Cash shortages, budget deficits and reduced grants are among the challenges nonprofits are facing during the COVID-19 pandemic as many struggle to stay afloat. Similar to the 2008 recession, boards may find themselves with limited funding options given the uncertain landscape.
With scenario planning, nonprofits can better position themselves to manage their endowment effectively with market cycles. Granite Group Advisors’ Lyle Himebaugh addresses what boards can do now to make their endowments work for them.
What are the first steps boards can take to fully understand whether their funding goals are aligned with their endowment?
All nonprofits need to understand that the account should be managed to meet the needs of the organization, not the needs of the market. If there is a certain amount of income required to support the organization then it’s imperative that the need is met first by the underlying investments. Once that need is met, then you can look at how the rest of the money should be allocated for growth. Too conservative? According to a 2018 survey conducted by Nonprofit Finance Fund, almost 75 percent of nonprofits do not have six months of cash reserves. We’ve seen this play out before in 2002, 2008, 2011 and this year for nonprofits who had or will have to dip into principle to meet their obligations.
How can boards ensure they are protecting their endowment in volatile markets?
The simplest and permanent solution would be to have an investment policy statement, which is established by the board of trustees and governs those managing the investments of the endowment fund. This IPS should outline the purpose, income requirements and allocation. It should specify how much should be allocated to bonds, stocks, hedge funds and private equity. Regardless of whether the markets go up or down, the nonprofit will always have the baseline income it needs and the additional assets if and when a drawdown is required.
How much cash reserves should nonprofits have during recessionary periods like the one we’re about to enter?
An old rule of thumb is to always have 6 to 12 months of cashflow in cash no matter the economy environment. That being said and with money-markets paying close to zero, bonds have been an alternative for outright cash. However, they must be investment grade bonds and nonprofits should focus on and vet the managers as well as the bond mutual funds.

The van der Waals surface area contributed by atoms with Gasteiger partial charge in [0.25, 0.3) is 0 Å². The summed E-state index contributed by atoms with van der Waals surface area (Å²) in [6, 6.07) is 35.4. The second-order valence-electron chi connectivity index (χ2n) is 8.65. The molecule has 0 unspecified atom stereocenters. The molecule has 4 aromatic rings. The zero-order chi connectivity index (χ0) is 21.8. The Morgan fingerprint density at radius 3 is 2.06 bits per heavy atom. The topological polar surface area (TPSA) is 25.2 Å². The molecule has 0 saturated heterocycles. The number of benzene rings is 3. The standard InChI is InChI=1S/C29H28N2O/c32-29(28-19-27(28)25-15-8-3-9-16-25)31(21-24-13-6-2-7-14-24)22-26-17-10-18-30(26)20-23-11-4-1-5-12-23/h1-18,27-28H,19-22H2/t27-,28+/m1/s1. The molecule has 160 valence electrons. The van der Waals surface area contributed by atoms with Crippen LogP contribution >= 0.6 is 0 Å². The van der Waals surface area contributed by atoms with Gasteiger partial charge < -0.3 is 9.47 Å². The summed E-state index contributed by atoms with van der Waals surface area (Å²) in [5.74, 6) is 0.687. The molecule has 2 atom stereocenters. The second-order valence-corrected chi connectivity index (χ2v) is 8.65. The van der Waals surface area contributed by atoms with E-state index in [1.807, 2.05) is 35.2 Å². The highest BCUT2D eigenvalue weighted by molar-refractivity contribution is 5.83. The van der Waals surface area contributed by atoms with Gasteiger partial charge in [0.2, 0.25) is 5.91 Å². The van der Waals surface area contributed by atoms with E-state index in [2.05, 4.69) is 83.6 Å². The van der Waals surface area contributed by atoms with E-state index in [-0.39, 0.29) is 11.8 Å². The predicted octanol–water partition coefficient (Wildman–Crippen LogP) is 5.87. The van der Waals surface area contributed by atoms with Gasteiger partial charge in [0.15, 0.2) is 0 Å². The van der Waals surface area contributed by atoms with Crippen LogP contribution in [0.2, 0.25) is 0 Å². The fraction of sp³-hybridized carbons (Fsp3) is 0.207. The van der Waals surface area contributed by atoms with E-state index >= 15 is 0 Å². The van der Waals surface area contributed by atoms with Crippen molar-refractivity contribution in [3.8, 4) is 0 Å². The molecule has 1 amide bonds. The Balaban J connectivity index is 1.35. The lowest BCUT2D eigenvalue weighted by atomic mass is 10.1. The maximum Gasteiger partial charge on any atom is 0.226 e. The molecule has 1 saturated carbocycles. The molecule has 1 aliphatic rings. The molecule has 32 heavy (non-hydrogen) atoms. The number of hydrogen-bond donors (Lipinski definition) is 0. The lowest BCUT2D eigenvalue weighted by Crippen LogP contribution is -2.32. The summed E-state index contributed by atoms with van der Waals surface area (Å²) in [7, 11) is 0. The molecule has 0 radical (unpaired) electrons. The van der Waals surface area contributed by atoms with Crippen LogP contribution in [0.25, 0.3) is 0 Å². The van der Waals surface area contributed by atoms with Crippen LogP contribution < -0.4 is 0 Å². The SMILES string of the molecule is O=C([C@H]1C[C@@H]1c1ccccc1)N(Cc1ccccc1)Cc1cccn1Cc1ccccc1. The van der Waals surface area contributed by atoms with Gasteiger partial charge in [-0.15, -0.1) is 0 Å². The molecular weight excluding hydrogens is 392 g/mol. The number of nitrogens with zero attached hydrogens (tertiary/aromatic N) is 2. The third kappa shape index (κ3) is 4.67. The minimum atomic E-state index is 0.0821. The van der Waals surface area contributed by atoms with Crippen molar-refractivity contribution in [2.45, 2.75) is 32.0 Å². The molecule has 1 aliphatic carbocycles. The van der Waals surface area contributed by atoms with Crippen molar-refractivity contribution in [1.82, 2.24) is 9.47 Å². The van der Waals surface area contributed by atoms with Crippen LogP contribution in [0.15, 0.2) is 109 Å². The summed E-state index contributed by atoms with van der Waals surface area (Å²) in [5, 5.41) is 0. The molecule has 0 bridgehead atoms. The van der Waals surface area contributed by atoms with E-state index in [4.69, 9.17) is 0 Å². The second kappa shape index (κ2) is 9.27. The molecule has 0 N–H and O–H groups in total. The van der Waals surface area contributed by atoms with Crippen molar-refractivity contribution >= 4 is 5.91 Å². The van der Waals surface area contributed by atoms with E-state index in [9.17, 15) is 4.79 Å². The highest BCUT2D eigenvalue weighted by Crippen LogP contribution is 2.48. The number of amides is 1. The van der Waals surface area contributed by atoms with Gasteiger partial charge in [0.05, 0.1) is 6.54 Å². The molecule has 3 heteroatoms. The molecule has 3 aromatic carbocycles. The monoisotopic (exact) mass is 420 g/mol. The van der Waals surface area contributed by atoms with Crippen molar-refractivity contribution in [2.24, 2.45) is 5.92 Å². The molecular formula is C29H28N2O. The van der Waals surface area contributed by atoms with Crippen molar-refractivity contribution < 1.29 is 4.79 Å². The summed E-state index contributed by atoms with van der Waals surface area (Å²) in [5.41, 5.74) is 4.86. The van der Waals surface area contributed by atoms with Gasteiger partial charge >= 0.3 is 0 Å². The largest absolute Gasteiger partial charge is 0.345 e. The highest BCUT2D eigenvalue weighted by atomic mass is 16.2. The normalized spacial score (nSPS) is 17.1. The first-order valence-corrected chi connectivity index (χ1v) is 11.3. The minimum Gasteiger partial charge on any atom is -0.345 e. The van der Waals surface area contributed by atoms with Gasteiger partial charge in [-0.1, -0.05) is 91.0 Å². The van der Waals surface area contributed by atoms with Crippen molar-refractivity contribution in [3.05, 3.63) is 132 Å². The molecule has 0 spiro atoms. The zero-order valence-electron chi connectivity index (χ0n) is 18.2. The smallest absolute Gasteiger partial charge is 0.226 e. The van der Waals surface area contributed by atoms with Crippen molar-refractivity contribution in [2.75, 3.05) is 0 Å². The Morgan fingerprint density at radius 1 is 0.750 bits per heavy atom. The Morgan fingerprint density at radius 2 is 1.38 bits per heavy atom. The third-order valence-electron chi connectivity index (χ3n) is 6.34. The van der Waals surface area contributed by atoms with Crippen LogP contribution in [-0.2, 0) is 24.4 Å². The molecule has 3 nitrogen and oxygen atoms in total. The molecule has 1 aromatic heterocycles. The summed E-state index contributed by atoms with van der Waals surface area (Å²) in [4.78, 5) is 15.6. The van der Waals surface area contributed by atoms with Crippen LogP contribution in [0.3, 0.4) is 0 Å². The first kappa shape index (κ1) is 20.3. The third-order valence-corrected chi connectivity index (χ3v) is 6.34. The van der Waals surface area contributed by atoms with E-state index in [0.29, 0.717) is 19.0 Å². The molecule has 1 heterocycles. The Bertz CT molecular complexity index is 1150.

If cash constrained, what can boards do now to with their endowment to manage through this crisis?
In the short term, the board first needs to assess their short-term cashflow needs and then consider what assets, liquid or illiquid, could be sold to meet those needs. Once that process is completed, the board should adopt an investment policy and stick to it. The board should review at least quarterly to make sure stated policies are adhered to by an investment firm or by the committee. Trustees should make sure the firm handling the organization’s account understands and has the capability to handle their charge. The worst position to be in is having to sell assets at the wrong time. As Louis Pasteur once said: “Chance favors the prepared mind.”
What advice can you share with boards to focus on building a financially sustainable endowment?
Most donors do not want to put good money after bad. To build an endowment, it’s important to have an organized structure to ensure future sustainability. Work within the budget. Make sure the allocation meets the budget requirements. Have an overall strategy that outlines small goals and tracks success. Boost donor confidence by communicating the organization’s accomplishments, not just on performance but how the allocation has met or exceeded the needs of the organization.
Why should a nonprofit hire a financial advisor?
A good financial advisor should have a documented investment process and should be able to implement strategies that adhere to the nonprofit’s IPS. Oftentimes financial firms do what they feel is best but may violate governing policies. That puts the nonprofit at risk. Granite Group Advisors employs a strict monitoring process to ensure compliance with the nonprofit’s governing rules and procedures. Our process ensures a nonprofit will remain sustainable even in the face of declining donations.